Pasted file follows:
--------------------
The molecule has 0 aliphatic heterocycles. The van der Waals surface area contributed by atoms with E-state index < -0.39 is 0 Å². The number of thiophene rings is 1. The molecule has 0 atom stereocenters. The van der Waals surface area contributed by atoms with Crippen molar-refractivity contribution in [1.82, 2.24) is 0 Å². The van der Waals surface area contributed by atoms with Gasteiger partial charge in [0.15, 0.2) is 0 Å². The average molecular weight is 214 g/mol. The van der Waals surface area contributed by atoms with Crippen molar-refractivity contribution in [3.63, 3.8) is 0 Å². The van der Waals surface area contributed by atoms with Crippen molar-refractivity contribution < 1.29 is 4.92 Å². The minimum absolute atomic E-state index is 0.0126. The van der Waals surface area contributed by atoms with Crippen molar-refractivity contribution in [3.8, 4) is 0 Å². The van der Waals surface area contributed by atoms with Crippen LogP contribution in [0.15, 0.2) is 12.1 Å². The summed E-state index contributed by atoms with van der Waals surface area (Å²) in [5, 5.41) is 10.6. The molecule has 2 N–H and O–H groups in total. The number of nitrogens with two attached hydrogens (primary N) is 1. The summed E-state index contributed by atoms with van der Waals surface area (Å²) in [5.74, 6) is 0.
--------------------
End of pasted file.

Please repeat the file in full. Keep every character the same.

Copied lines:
The molecule has 0 aliphatic heterocycles. The van der Waals surface area contributed by atoms with E-state index < -0.39 is 0 Å². The number of thiophene rings is 1. The molecule has 0 atom stereocenters. The van der Waals surface area contributed by atoms with Crippen molar-refractivity contribution in [1.82, 2.24) is 0 Å². The van der Waals surface area contributed by atoms with Gasteiger partial charge in [0.15, 0.2) is 0 Å². The average molecular weight is 214 g/mol. The van der Waals surface area contributed by atoms with Crippen molar-refractivity contribution in [3.63, 3.8) is 0 Å². The van der Waals surface area contributed by atoms with Crippen molar-refractivity contribution < 1.29 is 4.92 Å². The minimum absolute atomic E-state index is 0.0126. The van der Waals surface area contributed by atoms with Crippen molar-refractivity contribution in [3.8, 4) is 0 Å². The van der Waals surface area contributed by atoms with Crippen LogP contribution in [0.15, 0.2) is 12.1 Å². The summed E-state index contributed by atoms with van der Waals surface area (Å²) in [5, 5.41) is 10.6. The molecule has 2 N–H and O–H groups in total. The number of nitrogens with two attached hydrogens (primary N) is 1. The summed E-state index contributed by atoms with van der Waals surface area (Å²) in [5.74, 6) is 0.